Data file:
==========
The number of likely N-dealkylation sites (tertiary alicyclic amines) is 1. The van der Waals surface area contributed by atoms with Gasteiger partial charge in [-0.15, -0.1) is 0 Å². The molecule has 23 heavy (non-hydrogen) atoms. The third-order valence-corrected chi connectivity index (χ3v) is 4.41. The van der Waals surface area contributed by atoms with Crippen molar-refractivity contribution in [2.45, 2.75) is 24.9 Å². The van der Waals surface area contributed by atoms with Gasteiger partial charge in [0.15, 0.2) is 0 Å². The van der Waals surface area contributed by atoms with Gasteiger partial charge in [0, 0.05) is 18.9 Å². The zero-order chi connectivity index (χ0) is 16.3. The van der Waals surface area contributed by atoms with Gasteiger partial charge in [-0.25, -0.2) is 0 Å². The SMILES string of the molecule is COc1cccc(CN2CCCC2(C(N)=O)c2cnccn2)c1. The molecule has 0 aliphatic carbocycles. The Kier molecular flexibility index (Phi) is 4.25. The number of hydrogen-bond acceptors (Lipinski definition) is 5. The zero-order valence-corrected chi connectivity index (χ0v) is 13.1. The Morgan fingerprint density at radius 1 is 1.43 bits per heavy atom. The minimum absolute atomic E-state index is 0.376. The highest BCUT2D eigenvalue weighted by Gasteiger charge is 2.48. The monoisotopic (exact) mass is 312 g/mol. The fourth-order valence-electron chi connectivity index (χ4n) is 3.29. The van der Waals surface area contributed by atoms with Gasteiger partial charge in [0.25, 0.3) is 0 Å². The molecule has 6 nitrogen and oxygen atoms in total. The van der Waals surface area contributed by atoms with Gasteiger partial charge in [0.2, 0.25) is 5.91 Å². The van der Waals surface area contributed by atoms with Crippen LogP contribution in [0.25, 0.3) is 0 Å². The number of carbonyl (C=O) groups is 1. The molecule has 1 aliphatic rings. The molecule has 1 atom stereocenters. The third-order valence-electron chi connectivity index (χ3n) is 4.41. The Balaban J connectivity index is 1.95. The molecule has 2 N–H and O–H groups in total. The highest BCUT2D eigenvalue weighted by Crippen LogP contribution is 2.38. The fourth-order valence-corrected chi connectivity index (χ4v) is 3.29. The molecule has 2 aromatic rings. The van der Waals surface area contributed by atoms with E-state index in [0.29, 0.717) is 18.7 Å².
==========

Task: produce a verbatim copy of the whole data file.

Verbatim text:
The number of likely N-dealkylation sites (tertiary alicyclic amines) is 1. The van der Waals surface area contributed by atoms with Gasteiger partial charge in [-0.15, -0.1) is 0 Å². The molecule has 23 heavy (non-hydrogen) atoms. The third-order valence-corrected chi connectivity index (χ3v) is 4.41. The van der Waals surface area contributed by atoms with Crippen molar-refractivity contribution in [2.45, 2.75) is 24.9 Å². The van der Waals surface area contributed by atoms with Gasteiger partial charge in [0.15, 0.2) is 0 Å². The van der Waals surface area contributed by atoms with Gasteiger partial charge in [0, 0.05) is 18.9 Å². The zero-order chi connectivity index (χ0) is 16.3. The van der Waals surface area contributed by atoms with Gasteiger partial charge in [-0.25, -0.2) is 0 Å². The SMILES string of the molecule is COc1cccc(CN2CCCC2(C(N)=O)c2cnccn2)c1. The molecule has 0 aliphatic carbocycles. The Kier molecular flexibility index (Phi) is 4.25. The number of hydrogen-bond acceptors (Lipinski definition) is 5. The zero-order valence-corrected chi connectivity index (χ0v) is 13.1. The Morgan fingerprint density at radius 1 is 1.43 bits per heavy atom. The minimum absolute atomic E-state index is 0.376. The highest BCUT2D eigenvalue weighted by Gasteiger charge is 2.48. The monoisotopic (exact) mass is 312 g/mol. The fourth-order valence-electron chi connectivity index (χ4n) is 3.29. The van der Waals surface area contributed by atoms with Gasteiger partial charge in [0.25, 0.3) is 0 Å². The molecule has 6 nitrogen and oxygen atoms in total. The van der Waals surface area contributed by atoms with Gasteiger partial charge in [0.2, 0.25) is 5.91 Å². The van der Waals surface area contributed by atoms with Crippen LogP contribution in [0.25, 0.3) is 0 Å². The number of carbonyl (C=O) groups is 1. The molecule has 1 aliphatic rings. The molecule has 1 atom stereocenters. The third-order valence-electron chi connectivity index (χ3n) is 4.41. The Balaban J connectivity index is 1.95. The molecule has 2 N–H and O–H groups in total. The highest BCUT2D eigenvalue weighted by Crippen LogP contribution is 2.38. The fourth-order valence-corrected chi connectivity index (χ4v) is 3.29. The molecule has 2 aromatic rings. The van der Waals surface area contributed by atoms with E-state index in [0.29, 0.717) is 18.7 Å².